Stumbling into hell?

Demons and hell and self-mutilation, sprinkled with salt and unquenchable fire. Whoa!

Whatever happened to last Sunday’s Jesus? What happened to the gentle teacher who made it so easy to remember Mister Rogers? What happened to the nursery-painting-Jesus, the smiling man surrounded by the little children of the world, black and yellow, red and white?

This is no zero-calorie, honey-sweet Jesus who doesn’t offend anyone; this is holy fire and salt with a bite. This is Mark’s way of shaking us out of our unholy habit of making our own personal Jesus in the image of what we like to call our needs. This is Jesus pushing back against our desire to domesticate him to our own little world where we have prepared a place for him.

On the way to Jerusalem, on the way to the cross, the disciples had been arguing with one another who was the greatest. Jesus took a little child and put it among them, and taking it in his arms, he said to them, “Whoever welcomes one such child in my name welcomes me, and whoever welcomes me welcomes not me but the one who sent me.”

Without a doubt he surprised and confused them when he told them that the littlest ones, the ones without any power or status, are indeed the earthly embodiments of the great God of heaven who desires to be with us.

I wonder if Jesus was still holding the child in his arms when John responded, “Teacher, we saw someone casting out demons in your name, and we tried to stop him, because he was not following us.”

Jesus was speaking about welcoming little ones, but his disciples were concerned about what others were doing in his name. Ironic, isn’t it? Jesus urges us to learn to see the presence of God in the ones we so easily overlook, like the very child in his arms, but our eyes are busy watching the competition instead.

“Teacher, we saw someone casting out demons in your name, and we tried to stop him, because he was not following us.” Yes, you heard that right. Not ‘because he was not following you’ or ‘because he was not following with us.’ “We tried to stop him, because he was not following us.” Ironic, isn’t it? Jesus is teaching his followers to see the world through his eyes, but we are busy observing and judging the actions of others who don’t see things our way.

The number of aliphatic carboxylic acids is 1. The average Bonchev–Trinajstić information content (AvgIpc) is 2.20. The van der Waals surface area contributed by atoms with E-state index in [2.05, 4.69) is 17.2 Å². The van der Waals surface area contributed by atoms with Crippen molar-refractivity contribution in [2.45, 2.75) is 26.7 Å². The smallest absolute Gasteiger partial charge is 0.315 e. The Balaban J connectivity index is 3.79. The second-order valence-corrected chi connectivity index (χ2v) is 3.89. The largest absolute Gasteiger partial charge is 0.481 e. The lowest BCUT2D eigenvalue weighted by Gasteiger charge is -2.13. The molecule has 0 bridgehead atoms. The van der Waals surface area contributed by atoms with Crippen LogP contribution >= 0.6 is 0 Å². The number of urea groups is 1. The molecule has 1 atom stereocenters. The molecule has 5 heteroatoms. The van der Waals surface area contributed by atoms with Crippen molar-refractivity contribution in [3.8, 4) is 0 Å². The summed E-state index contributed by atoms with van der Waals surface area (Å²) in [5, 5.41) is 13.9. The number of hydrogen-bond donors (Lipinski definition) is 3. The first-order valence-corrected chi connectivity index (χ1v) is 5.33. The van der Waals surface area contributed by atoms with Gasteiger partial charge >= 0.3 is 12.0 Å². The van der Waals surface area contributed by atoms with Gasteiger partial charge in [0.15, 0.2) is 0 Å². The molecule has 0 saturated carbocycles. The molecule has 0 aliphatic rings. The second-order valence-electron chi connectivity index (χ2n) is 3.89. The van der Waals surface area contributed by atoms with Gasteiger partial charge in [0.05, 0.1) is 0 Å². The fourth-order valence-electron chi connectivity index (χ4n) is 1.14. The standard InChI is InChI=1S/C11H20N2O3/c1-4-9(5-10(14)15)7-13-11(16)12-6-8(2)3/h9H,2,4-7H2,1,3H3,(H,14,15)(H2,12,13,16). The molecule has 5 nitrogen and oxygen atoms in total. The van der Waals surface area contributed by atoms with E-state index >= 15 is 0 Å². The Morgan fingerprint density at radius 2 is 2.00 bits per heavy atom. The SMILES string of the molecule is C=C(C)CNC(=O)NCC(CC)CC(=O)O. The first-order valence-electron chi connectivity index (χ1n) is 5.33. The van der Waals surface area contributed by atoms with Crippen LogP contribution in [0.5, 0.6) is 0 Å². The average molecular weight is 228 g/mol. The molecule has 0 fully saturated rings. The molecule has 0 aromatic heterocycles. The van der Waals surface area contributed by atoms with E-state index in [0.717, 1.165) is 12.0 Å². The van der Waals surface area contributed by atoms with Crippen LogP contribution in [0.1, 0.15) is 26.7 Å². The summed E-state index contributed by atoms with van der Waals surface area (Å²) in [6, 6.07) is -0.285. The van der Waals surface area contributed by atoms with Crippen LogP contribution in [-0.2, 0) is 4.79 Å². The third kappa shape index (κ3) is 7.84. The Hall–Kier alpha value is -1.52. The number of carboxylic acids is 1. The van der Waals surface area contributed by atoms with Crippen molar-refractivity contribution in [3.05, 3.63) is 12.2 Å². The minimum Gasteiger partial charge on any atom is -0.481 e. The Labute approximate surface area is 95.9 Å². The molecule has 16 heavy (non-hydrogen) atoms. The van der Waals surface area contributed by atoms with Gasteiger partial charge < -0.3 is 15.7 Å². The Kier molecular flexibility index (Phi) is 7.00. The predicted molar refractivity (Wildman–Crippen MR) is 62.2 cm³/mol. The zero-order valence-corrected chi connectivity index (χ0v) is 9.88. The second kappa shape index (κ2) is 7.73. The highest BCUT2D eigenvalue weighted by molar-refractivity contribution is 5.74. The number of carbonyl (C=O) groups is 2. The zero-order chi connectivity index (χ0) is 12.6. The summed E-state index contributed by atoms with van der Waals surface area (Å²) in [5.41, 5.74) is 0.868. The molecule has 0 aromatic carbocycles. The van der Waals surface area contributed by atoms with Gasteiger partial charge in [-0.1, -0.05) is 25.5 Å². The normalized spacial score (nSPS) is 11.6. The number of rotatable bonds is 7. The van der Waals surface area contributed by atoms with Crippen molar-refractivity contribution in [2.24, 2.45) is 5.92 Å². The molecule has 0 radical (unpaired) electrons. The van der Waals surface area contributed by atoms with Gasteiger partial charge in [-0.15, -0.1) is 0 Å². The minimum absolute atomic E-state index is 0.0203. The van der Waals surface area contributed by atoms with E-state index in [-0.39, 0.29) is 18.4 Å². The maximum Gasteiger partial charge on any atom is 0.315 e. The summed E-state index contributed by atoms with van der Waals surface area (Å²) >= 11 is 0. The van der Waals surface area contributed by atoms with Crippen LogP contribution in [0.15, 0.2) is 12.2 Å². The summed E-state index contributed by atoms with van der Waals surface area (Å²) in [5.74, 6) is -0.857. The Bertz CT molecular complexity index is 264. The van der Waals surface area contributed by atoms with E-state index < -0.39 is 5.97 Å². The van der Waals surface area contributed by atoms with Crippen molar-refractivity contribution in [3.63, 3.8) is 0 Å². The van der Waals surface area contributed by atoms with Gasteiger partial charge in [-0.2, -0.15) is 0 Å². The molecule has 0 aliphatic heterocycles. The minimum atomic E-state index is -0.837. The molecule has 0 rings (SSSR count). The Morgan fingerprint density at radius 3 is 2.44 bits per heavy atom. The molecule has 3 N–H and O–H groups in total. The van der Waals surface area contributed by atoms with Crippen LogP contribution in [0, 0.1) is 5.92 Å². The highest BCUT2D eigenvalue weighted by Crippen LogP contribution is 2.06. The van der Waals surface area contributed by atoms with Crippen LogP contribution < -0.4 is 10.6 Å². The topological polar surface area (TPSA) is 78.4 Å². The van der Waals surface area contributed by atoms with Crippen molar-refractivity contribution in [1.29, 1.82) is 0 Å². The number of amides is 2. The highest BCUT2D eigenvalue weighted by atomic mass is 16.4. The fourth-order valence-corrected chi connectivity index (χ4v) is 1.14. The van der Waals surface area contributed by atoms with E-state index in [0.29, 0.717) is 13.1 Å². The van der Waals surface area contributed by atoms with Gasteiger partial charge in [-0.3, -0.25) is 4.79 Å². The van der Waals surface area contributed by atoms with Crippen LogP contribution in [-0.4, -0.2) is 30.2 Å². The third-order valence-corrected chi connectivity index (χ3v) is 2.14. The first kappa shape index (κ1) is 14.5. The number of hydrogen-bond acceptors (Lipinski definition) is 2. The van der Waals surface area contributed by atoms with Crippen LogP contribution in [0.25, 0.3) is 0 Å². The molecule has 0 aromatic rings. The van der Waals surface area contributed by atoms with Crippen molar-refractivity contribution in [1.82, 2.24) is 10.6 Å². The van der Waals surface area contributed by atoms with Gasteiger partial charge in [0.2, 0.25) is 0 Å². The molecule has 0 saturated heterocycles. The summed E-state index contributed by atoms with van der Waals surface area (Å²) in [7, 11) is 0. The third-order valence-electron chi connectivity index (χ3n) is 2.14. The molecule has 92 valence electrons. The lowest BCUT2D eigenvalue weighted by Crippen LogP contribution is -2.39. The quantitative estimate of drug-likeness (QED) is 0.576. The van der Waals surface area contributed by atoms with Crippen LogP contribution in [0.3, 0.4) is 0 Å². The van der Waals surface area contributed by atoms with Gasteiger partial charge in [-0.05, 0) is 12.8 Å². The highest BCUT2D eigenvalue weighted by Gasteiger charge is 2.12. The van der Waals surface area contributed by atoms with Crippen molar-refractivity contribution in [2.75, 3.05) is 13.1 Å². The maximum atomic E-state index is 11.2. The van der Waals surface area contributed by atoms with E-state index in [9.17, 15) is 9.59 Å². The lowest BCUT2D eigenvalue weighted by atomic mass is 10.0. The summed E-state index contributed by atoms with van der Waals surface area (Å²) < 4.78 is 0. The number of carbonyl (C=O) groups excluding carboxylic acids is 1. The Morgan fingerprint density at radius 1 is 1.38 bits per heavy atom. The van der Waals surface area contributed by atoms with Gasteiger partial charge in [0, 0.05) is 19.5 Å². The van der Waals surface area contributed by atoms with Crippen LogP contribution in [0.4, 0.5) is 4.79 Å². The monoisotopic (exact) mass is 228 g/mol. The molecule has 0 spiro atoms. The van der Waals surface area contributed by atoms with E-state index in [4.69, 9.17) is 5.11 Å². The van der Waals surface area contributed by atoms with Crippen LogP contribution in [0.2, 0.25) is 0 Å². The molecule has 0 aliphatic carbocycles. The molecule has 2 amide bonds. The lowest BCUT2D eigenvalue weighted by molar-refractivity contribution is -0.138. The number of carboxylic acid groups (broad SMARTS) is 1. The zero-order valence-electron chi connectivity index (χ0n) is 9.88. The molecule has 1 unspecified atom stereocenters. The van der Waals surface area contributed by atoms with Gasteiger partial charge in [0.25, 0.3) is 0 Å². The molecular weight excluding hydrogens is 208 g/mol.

The greatest irony, however, may well be that only a few verses earlier in Mark, the disciples were unable to do anything when a father asked them to help his son who was being tormented by a demon. They couldn’t do anything, because they didn’t pray (Mark 9:14-29). But now, instead of celebrating that great works of healing and liberation in Jesus’ name were being done outside their circle, they intervened as if they had the exclusive copyright on Jesus’ name.

Lack of spiritual grounding, failure to bring about healing, lack of attention, obsession with status, and jealous protection of what we consider our turf – the emerging picture of Jesus’ followers is not very attractive. Jesus is on the way to Jerusalem, and we claim to be following him, but Mark holds up a mirror and for a moment we realize that we are suffering from serious ADD. Our eyes are not on the one who is going ahead of us; our feet are not pointed in the direction he is going; and our hands are busy doing many things. We stumble over our attitudes, our priorities, our distractions, ourselves.

Mark confirms that stumbling is quite common among disciples, and to the degree that it puts an occasional dent in our pride, tripping over ourselves is perhaps even to be welcomed. But our lack of attention and our misdirected desires have consequences not just for us but also for others.

Just like the disciples were not able to cast out the demon from the boy because they were not rooted in prayer, we will not be able to do our part in God’s mission of healing, liberation, and wholeness unless we are spiritually rooted in the presence and power of Christ. We need to be grounded not just for our own well-being and wholeness, but for the sake of others, for the sake of the gospel and the world.

Just like John overlooked the child in Jesus’ arms because his attention was elsewhere, we will be blind to the presence of God in the powerless unless we have our eyes opened by the living Christ. We need to have our vision adjusted not just for own sake, but for the healing of the nations.

As disciples of Jesus Christ, we are to be fully engaged in God’s mission: our hands the hands of healing, our feet the feet of messengers of peace, our eyes the eyes of compassion, our lips the lips of truth. We bear the name of Christ in order that we might be conduits of God’s grace and mercy, and anything that blocks their flow must go.